The unprecedented growth of interest in protein synthesis among biochemists is both a result of, and has contributed to, our rapidly advancing knowledge of the chemistry and metabolism of the nucleic acids. Over the past two decades, evidence has accumulated which points to an intimate association between cellular nucleic acid and protein synthetic activity. A large number of experiments in bacterial systems have shown that ribonuclease disrupts the cell's protein synthetic machinery and that ribonucleic acid (RNA) can frequently restore it. Studies of bacterial transformation (Hotchkiss, 1957) and the discovery of the autonomous infectivity of tobacco mosaic virus RNA (Gierer and Schramm, 1956) unequivocally established that nucleic acids alone contain the necessary information in their structure to direct the synthesis of new and genetically significant proteins. A large body of information on the fate of C14-amino acids in whole animal demonstrates conclusively that the initial and major site of incorporation of amino acids into protein are the cellular ribonecleoprotein particles (ribosomes). Thus it was clear, before cell-free systems has received much scrutiny, that nucleic acids had some intimate directive role in converting amino acids to protein and that the study of protein synthesis was inseparable from a study of the nucleic acids.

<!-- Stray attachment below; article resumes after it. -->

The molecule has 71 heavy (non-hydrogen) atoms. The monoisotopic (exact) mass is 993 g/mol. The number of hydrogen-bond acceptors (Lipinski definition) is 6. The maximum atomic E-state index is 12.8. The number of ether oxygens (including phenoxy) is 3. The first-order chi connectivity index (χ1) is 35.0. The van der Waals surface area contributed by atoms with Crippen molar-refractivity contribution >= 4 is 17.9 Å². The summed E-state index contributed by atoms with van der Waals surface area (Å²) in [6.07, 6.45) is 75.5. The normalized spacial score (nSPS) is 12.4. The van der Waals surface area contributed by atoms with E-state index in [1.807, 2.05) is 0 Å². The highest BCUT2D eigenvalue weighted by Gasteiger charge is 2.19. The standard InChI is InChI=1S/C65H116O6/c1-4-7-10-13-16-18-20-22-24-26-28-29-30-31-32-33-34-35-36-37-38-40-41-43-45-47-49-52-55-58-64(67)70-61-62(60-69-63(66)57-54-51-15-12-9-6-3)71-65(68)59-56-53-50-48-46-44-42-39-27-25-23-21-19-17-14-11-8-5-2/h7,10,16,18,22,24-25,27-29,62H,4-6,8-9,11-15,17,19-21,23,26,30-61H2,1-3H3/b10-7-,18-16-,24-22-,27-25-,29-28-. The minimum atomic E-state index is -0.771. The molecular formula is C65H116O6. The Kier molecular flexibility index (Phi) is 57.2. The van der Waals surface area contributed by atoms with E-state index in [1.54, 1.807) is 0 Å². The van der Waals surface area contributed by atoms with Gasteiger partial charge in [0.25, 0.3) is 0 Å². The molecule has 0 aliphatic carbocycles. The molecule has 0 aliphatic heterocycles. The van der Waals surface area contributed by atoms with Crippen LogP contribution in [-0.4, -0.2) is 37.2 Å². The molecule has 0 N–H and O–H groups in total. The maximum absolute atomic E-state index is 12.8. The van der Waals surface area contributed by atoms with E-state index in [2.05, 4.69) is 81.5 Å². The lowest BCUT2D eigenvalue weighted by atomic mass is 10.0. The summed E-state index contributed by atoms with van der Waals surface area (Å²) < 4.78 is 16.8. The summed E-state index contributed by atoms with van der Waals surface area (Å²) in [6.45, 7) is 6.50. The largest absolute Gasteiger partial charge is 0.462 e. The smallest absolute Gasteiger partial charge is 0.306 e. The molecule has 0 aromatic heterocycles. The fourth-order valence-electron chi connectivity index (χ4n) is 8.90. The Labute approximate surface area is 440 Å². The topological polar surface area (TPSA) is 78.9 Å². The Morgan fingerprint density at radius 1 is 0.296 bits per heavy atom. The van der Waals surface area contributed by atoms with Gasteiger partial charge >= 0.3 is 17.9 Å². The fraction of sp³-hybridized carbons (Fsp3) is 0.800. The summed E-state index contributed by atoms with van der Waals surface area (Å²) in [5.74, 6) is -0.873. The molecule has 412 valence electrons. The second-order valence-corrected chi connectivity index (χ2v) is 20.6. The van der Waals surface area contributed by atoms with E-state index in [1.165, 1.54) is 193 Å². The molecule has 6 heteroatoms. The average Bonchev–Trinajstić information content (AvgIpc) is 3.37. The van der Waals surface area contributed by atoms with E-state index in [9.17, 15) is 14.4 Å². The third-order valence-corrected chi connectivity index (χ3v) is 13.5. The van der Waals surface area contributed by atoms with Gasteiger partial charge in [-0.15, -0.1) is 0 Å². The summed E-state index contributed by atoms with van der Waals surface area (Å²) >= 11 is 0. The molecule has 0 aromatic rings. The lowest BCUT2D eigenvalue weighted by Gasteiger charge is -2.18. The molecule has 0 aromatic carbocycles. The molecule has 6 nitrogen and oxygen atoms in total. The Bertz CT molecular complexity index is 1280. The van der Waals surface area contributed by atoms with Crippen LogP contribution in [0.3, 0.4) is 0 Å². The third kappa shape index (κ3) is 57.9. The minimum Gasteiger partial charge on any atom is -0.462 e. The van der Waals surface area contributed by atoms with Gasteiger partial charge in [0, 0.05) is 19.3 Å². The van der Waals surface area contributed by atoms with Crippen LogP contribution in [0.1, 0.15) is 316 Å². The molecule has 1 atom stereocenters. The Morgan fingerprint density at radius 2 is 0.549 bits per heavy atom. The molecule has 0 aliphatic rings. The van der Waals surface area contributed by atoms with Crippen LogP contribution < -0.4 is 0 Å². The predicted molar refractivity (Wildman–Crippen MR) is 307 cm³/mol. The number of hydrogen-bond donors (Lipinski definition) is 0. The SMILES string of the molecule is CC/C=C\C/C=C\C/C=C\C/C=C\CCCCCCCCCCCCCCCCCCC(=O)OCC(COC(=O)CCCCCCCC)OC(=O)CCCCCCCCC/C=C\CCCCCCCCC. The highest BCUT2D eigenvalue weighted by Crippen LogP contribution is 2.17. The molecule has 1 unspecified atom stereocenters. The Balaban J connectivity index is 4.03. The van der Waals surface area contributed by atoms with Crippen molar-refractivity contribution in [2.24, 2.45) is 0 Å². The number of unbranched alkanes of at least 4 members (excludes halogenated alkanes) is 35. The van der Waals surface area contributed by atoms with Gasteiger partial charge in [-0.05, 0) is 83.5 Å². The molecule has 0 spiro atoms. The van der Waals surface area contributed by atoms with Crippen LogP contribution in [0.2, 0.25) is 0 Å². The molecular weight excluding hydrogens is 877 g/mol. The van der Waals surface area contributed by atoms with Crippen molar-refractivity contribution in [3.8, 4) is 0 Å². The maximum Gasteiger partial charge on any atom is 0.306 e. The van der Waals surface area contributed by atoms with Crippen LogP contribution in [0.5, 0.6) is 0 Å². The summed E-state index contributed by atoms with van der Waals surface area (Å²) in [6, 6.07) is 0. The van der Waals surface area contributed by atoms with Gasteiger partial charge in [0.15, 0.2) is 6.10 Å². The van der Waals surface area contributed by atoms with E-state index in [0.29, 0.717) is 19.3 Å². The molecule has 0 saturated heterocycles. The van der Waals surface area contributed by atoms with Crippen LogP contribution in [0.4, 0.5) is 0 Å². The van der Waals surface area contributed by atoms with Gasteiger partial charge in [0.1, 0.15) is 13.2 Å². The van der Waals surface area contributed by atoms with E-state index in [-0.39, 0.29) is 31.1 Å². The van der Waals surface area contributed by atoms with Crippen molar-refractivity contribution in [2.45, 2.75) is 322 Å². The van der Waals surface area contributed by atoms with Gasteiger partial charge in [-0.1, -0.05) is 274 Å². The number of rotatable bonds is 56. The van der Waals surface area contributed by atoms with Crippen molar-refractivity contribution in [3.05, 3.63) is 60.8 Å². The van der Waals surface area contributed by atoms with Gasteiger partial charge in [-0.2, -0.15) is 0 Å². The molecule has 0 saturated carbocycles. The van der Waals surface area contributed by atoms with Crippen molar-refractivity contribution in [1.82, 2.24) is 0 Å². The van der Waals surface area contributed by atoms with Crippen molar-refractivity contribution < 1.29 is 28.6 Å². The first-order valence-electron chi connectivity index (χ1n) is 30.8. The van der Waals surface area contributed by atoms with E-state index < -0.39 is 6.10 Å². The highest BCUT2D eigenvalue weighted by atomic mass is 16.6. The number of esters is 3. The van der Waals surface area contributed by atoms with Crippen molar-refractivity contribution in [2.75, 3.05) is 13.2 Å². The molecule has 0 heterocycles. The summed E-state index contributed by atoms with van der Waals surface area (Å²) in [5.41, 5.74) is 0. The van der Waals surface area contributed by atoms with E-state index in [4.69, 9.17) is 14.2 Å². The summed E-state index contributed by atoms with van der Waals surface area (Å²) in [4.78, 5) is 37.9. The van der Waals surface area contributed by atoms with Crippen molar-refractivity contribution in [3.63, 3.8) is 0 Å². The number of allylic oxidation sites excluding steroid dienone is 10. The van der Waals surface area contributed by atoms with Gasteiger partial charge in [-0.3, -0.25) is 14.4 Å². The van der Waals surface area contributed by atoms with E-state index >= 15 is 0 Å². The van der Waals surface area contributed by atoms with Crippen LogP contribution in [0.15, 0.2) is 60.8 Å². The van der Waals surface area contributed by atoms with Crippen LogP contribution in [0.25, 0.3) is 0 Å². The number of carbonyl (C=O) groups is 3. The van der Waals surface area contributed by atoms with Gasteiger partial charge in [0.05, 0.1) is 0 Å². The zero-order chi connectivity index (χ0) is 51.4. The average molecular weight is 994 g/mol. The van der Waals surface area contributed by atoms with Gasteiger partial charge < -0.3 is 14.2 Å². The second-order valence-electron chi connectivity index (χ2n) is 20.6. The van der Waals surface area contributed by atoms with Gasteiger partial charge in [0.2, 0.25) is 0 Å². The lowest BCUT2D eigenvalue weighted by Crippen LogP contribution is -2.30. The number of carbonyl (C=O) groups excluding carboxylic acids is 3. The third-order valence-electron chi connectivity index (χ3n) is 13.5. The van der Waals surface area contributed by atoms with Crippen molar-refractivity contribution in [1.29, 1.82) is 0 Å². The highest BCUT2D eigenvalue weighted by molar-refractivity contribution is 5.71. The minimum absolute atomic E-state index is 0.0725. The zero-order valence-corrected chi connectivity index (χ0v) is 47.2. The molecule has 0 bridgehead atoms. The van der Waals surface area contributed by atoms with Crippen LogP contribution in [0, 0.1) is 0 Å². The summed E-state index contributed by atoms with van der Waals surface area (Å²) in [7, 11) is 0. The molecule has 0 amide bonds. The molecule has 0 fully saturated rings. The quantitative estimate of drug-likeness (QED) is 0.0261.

Biochemistry, Biophysics, and Structural Biology